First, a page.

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Speeches and Floor Statements

House Budget Committee Hearing on The State of the U.S. Economy

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February 02, 2012 | comments

by Chairman Paul Ryan of Wisconsin
Opening Remarks, As Prepared for Delivery

Thank you, Chairman Bernanke, for coming before our Committee today to talk about the state of the economy.

Nothing is more critical to today’s economy than restoring real job and business growth. Yet for almost three years, the U.S. economy has remained mired in a slow-growth, high-unemployment trap.

The President and his party’s leaders say things are getting better. Yet we continue to hear from families and businesses in our districts who tell us that this kind of talk is completely disconnected from reality.

The fact is that this administration told us its stimulus plan would keep unemployment from ever rising above 8 percent. In reality, it climbed as high as 10 percent, and today it stands at 8.5 percent.

Worse, the CBO confirmed just yesterday that it is projecting economic growth to remain sluggish and the unemployment rate to hover near 9 percent through 2014.

So the obvious question is this: Why did the President’s policies fail?

I think when you get out and talk to families and businesses, the answer becomes clear: The President’s policies added hundreds of billions to our annual deficits. As a result, the explosive growth of our debt created tremendous uncertainty about our fiscal and economic future.

When government sows doubt about future tax rates, interest rates, and price stability, it undermines that feeling of future security that businesses and families need in order to plan and invest – and this is puts a drag on economic growth.

There is a monetary side to this uncertainty as well. The Fed has announced it’s going to continue to hold interest rates at extremely low levels through 2014.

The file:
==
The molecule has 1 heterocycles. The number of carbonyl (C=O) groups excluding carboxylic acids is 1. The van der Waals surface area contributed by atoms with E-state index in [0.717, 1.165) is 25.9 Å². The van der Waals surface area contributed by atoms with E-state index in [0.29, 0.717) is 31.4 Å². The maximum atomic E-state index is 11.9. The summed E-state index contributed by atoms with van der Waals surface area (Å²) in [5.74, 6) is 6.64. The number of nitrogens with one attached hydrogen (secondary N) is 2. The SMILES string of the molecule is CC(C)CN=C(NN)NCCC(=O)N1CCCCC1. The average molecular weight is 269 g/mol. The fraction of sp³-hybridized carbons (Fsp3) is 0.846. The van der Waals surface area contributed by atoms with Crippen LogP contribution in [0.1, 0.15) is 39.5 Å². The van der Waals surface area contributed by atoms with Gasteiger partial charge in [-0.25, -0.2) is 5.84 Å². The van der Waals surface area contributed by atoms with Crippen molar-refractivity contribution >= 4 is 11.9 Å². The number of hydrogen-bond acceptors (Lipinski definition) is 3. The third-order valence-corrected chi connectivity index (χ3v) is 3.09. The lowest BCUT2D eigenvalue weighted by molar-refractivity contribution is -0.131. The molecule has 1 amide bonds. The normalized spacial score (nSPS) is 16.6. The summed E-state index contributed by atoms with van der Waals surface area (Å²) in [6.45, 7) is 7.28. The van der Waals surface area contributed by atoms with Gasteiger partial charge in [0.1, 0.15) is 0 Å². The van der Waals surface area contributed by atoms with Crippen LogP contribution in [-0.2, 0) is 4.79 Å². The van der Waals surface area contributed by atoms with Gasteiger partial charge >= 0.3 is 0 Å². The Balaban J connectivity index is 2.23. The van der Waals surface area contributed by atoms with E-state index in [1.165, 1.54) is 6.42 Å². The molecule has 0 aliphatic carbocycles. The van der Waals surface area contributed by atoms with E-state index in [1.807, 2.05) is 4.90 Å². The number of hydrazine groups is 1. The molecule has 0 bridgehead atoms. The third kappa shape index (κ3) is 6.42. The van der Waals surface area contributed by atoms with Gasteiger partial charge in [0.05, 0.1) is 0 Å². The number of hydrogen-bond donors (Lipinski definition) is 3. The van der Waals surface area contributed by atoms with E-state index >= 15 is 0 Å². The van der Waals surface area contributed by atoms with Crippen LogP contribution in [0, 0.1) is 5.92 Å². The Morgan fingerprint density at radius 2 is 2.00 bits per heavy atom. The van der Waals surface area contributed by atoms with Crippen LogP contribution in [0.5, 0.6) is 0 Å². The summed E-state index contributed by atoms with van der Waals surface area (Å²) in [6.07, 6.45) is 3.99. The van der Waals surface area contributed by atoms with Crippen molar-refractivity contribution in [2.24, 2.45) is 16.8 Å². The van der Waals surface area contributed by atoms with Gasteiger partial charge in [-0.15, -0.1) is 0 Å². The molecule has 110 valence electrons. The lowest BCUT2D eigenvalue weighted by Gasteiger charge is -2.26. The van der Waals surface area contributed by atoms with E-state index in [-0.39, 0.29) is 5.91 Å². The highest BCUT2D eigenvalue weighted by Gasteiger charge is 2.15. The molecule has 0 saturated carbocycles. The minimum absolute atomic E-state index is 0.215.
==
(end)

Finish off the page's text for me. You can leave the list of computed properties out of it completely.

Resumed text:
I think this policy runs the great risk of fueling asset bubbles, destabilizing prices, and eventually eroding the value of the dollar. The prospect of all three is adding to uncertainty and holding our economy back.

And I fear that normalizing monetary policy when the time comes will be incredibly difficult – not just technically difficult, but politically difficult as well.

For instance, I was greatly concerned to hear the Fed recently announce that it would be willing to accept higher-than-desired inflation in order to focus on the other side of its dual mandate, which is promoting employment.

This is not because unemployment is a lesser concern – far from it. It is because the Fed’s tools for promoting employment are limited, imprecise, and can have highly undesirable unintended consequences.

By contrast, the Fed is uniquely positioned to protect the currency, and I would find it very disturbing if that role were being diminished. The inflation dynamic can be quick to materialize and painful to eradicate once it takes hold.

For the sake of our economy in particular and the global recovery as a whole, it is vital that we focus on stability and certainty – especially when it comes to the value of the dollar. 

I firmly believe that a course correction here in Washington is sorely needed to help get us back on the right track. While it won’t be easy, Americans have risen to greater challenges and prevailed in the past.

With that, I would like to yield to the Ranking Member, Mr. Van Hollen.

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